UN official stresses climate change adaptation measures in Africa

Protected from external dangers, an elephant family roam peacefully in the Mikumi National Park in Tanzania. UN Photo/B Wolff

17 October 2011 – African States have no choice but to implement climate change adaptation measures, given the continent’s vulnerability to the phenomenon, a senior United Nations official said today as the first conference on climate change and development in Africa got under way in the Ethiopian capital, Addis Ababa.

“Adaptation offers the chance to manage, spread risk and enhance choices, thereby contributing to sustainable development whilst dealing with social, economic and security threats posed by climate change,” said Abdoulie Janneh, the Executive Secretary of the UN Economic Commission for Africa (ECA).

“African leaders have said repeatedly that for AAdaptation without rapid cuts in emissions to maintain global warming at its lowest possible level, would be futile.frica, adaptation is an existentialist issue and a serious cause for concern,” Mr. Janneh told the opening session of the first annual Conference on Climate Change and Development in Africa.

He cautioned, however, that “adaptation without rapid cuts in emissions to maintain global warming at its lowest possible level, would be futile.”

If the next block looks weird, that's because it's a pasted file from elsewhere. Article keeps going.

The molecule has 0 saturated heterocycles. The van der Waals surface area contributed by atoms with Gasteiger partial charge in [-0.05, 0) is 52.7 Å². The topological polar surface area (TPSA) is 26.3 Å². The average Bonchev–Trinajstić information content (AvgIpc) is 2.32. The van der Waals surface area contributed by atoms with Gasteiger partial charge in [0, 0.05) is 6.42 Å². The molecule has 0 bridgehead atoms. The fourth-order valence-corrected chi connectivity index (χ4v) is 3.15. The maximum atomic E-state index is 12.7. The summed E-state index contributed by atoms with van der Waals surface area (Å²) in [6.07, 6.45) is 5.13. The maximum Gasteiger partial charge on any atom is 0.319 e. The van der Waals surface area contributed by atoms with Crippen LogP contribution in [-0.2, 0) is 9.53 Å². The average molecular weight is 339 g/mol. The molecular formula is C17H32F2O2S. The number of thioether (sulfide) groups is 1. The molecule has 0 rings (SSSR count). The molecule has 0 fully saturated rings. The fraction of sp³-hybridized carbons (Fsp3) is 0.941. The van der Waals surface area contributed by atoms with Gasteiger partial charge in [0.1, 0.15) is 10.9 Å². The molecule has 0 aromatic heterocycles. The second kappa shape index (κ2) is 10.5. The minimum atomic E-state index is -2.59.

The three-day conference was organized to serve as a forum for dialogue and awareness-raising to mobilize effective commitment and actions on climate change in Africa. It was convened by ECA’s African Climate Policy Centre, a joint initiative of the African Union, the African Development Bank and ECA.

It has brought together policy makers, academics and other participants and aims to come up with concrete proposals on how to integrate climate change concerns into existing and future development policies, strategies, programmes and practices in Africa. The theme of the conference is ‘Development First: Addressing Climate Change in Africa.’

Initially planned for about 300 participants, some 700 people attended the opening session. The keynote address was delivered by Rajendra Pachauri, the chair of the UN-backed Inter-Governmental Panel on Climate Change (IPCC).

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